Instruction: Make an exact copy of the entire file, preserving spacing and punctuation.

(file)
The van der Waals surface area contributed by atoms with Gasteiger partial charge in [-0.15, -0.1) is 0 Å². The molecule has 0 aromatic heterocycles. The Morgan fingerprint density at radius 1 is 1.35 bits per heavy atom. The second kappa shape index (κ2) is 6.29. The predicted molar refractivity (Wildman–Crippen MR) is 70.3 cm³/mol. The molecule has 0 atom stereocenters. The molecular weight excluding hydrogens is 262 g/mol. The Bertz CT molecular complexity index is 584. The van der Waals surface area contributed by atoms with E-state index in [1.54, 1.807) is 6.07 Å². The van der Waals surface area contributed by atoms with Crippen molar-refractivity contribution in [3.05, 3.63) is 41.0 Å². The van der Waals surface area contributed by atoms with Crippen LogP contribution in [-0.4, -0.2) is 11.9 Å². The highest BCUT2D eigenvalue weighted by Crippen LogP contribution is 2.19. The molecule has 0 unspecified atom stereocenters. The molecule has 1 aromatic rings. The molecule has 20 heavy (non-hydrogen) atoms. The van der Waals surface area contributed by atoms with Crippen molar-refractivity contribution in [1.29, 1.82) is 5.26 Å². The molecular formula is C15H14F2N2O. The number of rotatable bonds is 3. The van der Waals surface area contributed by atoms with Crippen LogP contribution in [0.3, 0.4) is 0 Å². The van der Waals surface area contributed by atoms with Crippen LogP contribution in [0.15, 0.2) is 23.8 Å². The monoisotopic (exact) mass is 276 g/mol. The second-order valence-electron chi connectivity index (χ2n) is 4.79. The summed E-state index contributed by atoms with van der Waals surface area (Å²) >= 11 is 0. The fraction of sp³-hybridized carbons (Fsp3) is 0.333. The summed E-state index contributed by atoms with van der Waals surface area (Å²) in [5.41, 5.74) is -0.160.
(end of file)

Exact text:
The van der Waals surface area contributed by atoms with Gasteiger partial charge in [-0.15, -0.1) is 0 Å². The molecule has 0 aromatic heterocycles. The Morgan fingerprint density at radius 1 is 1.35 bits per heavy atom. The second kappa shape index (κ2) is 6.29. The predicted molar refractivity (Wildman–Crippen MR) is 70.3 cm³/mol. The molecule has 0 atom stereocenters. The molecular weight excluding hydrogens is 262 g/mol. The Bertz CT molecular complexity index is 584. The van der Waals surface area contributed by atoms with E-state index in [1.54, 1.807) is 6.07 Å². The van der Waals surface area contributed by atoms with Crippen molar-refractivity contribution in [3.05, 3.63) is 41.0 Å². The van der Waals surface area contributed by atoms with Crippen LogP contribution in [-0.4, -0.2) is 11.9 Å². The highest BCUT2D eigenvalue weighted by Crippen LogP contribution is 2.19. The molecule has 0 unspecified atom stereocenters. The molecule has 1 aromatic rings. The molecule has 20 heavy (non-hydrogen) atoms. The van der Waals surface area contributed by atoms with Crippen molar-refractivity contribution in [1.29, 1.82) is 5.26 Å². The molecular formula is C15H14F2N2O. The number of rotatable bonds is 3. The van der Waals surface area contributed by atoms with Crippen LogP contribution in [0.3, 0.4) is 0 Å². The van der Waals surface area contributed by atoms with Crippen LogP contribution in [0.15, 0.2) is 23.8 Å². The monoisotopic (exact) mass is 276 g/mol. The second-order valence-electron chi connectivity index (χ2n) is 4.79. The summed E-state index contributed by atoms with van der Waals surface area (Å²) >= 11 is 0. The fraction of sp³-hybridized carbons (Fsp3) is 0.333. The summed E-state index contributed by atoms with van der Waals surface area (Å²) in [5.41, 5.74) is -0.160.